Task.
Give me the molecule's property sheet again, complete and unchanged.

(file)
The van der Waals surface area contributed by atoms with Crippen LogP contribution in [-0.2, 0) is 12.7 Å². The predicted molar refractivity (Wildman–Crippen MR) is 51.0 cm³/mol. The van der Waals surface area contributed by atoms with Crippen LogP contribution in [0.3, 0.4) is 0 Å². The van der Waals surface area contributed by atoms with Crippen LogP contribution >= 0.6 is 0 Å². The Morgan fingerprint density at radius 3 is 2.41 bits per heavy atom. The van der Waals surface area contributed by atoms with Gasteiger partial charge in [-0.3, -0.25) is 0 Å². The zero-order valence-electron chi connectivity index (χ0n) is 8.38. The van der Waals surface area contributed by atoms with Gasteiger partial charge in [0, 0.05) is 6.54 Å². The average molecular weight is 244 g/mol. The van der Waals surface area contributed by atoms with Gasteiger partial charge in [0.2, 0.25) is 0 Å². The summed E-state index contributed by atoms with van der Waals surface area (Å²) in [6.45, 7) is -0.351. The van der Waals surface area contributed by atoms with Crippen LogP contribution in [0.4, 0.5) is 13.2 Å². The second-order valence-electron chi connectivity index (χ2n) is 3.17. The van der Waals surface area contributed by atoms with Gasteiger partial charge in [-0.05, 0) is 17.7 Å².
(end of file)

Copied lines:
The van der Waals surface area contributed by atoms with Crippen LogP contribution in [-0.2, 0) is 12.7 Å². The predicted molar refractivity (Wildman–Crippen MR) is 51.0 cm³/mol. The van der Waals surface area contributed by atoms with Crippen LogP contribution in [0.3, 0.4) is 0 Å². The van der Waals surface area contributed by atoms with Crippen LogP contribution >= 0.6 is 0 Å². The Morgan fingerprint density at radius 3 is 2.41 bits per heavy atom. The van der Waals surface area contributed by atoms with Gasteiger partial charge in [-0.3, -0.25) is 0 Å². The zero-order valence-electron chi connectivity index (χ0n) is 8.38. The van der Waals surface area contributed by atoms with Gasteiger partial charge in [0, 0.05) is 6.54 Å². The average molecular weight is 244 g/mol. The van der Waals surface area contributed by atoms with Gasteiger partial charge in [0.2, 0.25) is 0 Å². The summed E-state index contributed by atoms with van der Waals surface area (Å²) in [6.45, 7) is -0.351. The van der Waals surface area contributed by atoms with Crippen LogP contribution in [0.4, 0.5) is 13.2 Å². The second-order valence-electron chi connectivity index (χ2n) is 3.17. The van der Waals surface area contributed by atoms with Gasteiger partial charge in [-0.05, 0) is 17.7 Å².